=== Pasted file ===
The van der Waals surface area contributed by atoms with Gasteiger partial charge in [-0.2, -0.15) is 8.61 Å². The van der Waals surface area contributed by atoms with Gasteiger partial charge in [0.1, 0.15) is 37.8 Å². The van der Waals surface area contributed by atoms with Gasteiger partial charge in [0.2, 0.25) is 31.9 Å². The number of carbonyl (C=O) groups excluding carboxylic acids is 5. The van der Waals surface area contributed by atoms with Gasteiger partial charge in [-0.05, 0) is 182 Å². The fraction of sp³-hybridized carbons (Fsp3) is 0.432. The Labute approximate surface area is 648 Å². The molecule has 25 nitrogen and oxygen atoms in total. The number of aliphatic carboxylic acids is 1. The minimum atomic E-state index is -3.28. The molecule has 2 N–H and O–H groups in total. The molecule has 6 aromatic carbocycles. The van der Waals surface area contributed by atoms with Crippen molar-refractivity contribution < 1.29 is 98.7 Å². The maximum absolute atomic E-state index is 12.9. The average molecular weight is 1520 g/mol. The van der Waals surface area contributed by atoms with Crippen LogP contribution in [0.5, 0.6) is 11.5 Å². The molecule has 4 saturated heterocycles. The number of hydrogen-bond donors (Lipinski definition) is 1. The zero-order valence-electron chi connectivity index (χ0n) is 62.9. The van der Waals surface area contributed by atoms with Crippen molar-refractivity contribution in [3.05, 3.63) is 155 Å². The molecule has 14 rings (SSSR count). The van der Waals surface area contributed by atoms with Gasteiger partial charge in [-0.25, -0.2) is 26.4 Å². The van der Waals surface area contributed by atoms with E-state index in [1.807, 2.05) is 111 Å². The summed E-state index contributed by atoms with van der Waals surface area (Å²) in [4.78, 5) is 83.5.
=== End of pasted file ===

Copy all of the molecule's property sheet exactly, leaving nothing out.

The van der Waals surface area contributed by atoms with Gasteiger partial charge in [-0.2, -0.15) is 8.61 Å². The van der Waals surface area contributed by atoms with Gasteiger partial charge in [0.1, 0.15) is 37.8 Å². The van der Waals surface area contributed by atoms with Gasteiger partial charge in [0.2, 0.25) is 31.9 Å². The number of carbonyl (C=O) groups excluding carboxylic acids is 5. The van der Waals surface area contributed by atoms with Gasteiger partial charge in [-0.05, 0) is 182 Å². The fraction of sp³-hybridized carbons (Fsp3) is 0.432. The Labute approximate surface area is 648 Å². The molecule has 25 nitrogen and oxygen atoms in total. The number of aliphatic carboxylic acids is 1. The minimum atomic E-state index is -3.28. The molecule has 2 N–H and O–H groups in total. The molecule has 6 aromatic carbocycles. The van der Waals surface area contributed by atoms with Crippen molar-refractivity contribution < 1.29 is 98.7 Å². The maximum absolute atomic E-state index is 12.9. The average molecular weight is 1520 g/mol. The van der Waals surface area contributed by atoms with Crippen LogP contribution in [0.5, 0.6) is 11.5 Å². The molecule has 4 saturated heterocycles. The number of hydrogen-bond donors (Lipinski definition) is 1. The zero-order valence-electron chi connectivity index (χ0n) is 62.9. The van der Waals surface area contributed by atoms with Crippen molar-refractivity contribution in [3.05, 3.63) is 155 Å². The molecule has 14 rings (SSSR count). The van der Waals surface area contributed by atoms with Gasteiger partial charge in [-0.25, -0.2) is 26.4 Å². The van der Waals surface area contributed by atoms with E-state index in [1.807, 2.05) is 111 Å². The summed E-state index contributed by atoms with van der Waals surface area (Å²) in [4.78, 5) is 83.5.